What “Getting Real: the Smarter, Faster, Easier Way to Build a Successful Web Application” taught me.
I just finished reading the book: “Getting Real: the Smarter, Faster, Easier Way to Build a Successful Web Application” [picture below]. The book was written by 37signals, the same company that developed “Ruby on Rails”.
Reading the book title you may think that this is a coding book, that will teach you magic ways to create websites and apps. Well, reading this book you will not find a single line of code, however, as promised, at the end you will really know the Smarter, Faster, Easier Way to Build a Successful Web Application.
How? What secret does this book holds that will teach me how to be a better programmer? A secret framework? An ancient secret for “zero bugs in the code”? Nope. This book will show how to rethink your decisions and work smarter on your projects.
If I had to pick one word to describe this book, it would be: simplicity. Your project it’s too big and complicated? Return, rethink and simplify! You don’t have the resources to handle this project? Return, rethink and simplify! Your software has too many functionalities, it is hard to use and even harder to maintain? THAT’S RIGHT! Return, rethink and simplify!
Companies are constantly working on software updates, adding more and more features to their softwares, but… this is really what we need? Think about any software that you use daily, now ask yourself, do I use 100% of that software? Which feature could I live without?
Here is a small list of the problems that a software that have too many features might have:
- It’s hard and expensive to maintain, and every new feature will increase that price;
- If you don’t spend enough time working on the UI and User Experience, it’ll probably be hard to use;
- People will rarely use 100% of it;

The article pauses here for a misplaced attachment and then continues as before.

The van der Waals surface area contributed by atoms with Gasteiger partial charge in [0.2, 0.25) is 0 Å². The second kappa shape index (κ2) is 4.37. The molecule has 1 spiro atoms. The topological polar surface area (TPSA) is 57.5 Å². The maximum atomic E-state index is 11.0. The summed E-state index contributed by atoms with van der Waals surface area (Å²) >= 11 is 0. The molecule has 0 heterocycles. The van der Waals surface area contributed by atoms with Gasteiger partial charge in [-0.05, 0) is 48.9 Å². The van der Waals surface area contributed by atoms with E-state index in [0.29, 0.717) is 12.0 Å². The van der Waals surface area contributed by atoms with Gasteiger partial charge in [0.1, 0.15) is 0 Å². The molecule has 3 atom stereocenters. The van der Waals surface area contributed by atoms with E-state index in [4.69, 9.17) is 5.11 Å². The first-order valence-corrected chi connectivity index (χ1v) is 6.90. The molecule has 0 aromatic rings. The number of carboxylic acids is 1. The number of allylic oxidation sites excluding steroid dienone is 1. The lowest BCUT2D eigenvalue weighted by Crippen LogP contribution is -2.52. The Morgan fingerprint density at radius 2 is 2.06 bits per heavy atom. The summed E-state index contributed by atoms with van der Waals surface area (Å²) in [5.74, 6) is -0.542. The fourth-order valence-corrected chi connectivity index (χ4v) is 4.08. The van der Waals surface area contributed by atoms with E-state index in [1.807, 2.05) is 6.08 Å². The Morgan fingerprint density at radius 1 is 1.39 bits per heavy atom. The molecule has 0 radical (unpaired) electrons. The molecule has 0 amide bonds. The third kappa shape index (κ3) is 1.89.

Can you split your “hundred features software” into smaller softwares? Besides not having problems to find bugs, fix them and putting your software back up, you’ll have a loyal user community… and why is that a good thing? A loyal community is also a helping community, let them decide what you should do next.
Be careful though, you don’t need to do everything they suggest or else you’ll end with the same problem that you were trying to avoid.
Watch your forums, if someone say: — “YOU SHOULD IMPLEMENT THIS GREAT FEATURE BECAUSE WE CAN’T LEAVE WITHOUT!” — Ignore it. That’s right! Ignore it. If it’s really a great idea that people can’t leave without, it’ll probably pop into your forum again, and again, then you know: this MIGHT be a great idea, let’s discuss, and maybe implement.
This book opened my eyes in many ways… I’m the kind of person who is always worried about some image that is not centered and might ruin the whole user experience. Not that is not a good practice, but if that takes more time than it should and starts interfering with your project you might be doing something wrong and that’s why i decided to write this article.
I realized you must worry about images, pixels and font size, but at the right time, don’t let that interfere with the product, do the basic and once you have something, improve… or don’t, just throw it away because it won’t work. It’s easier to get back to the idea concept when you didn’t spent weeks working on that beautiful visual that it’s useless now. Work simple and efficienty and your projects will show the results sooner.
But hey, that’s just a few things I learned and decided to share. There is a lot more on the book. Go read it and tell me what do you think.
My name is Vitor Figueredo, I work at DreamRoad Productions, I’m studying Information Systems on Instituto Federal Catarinense — Campus Araquari.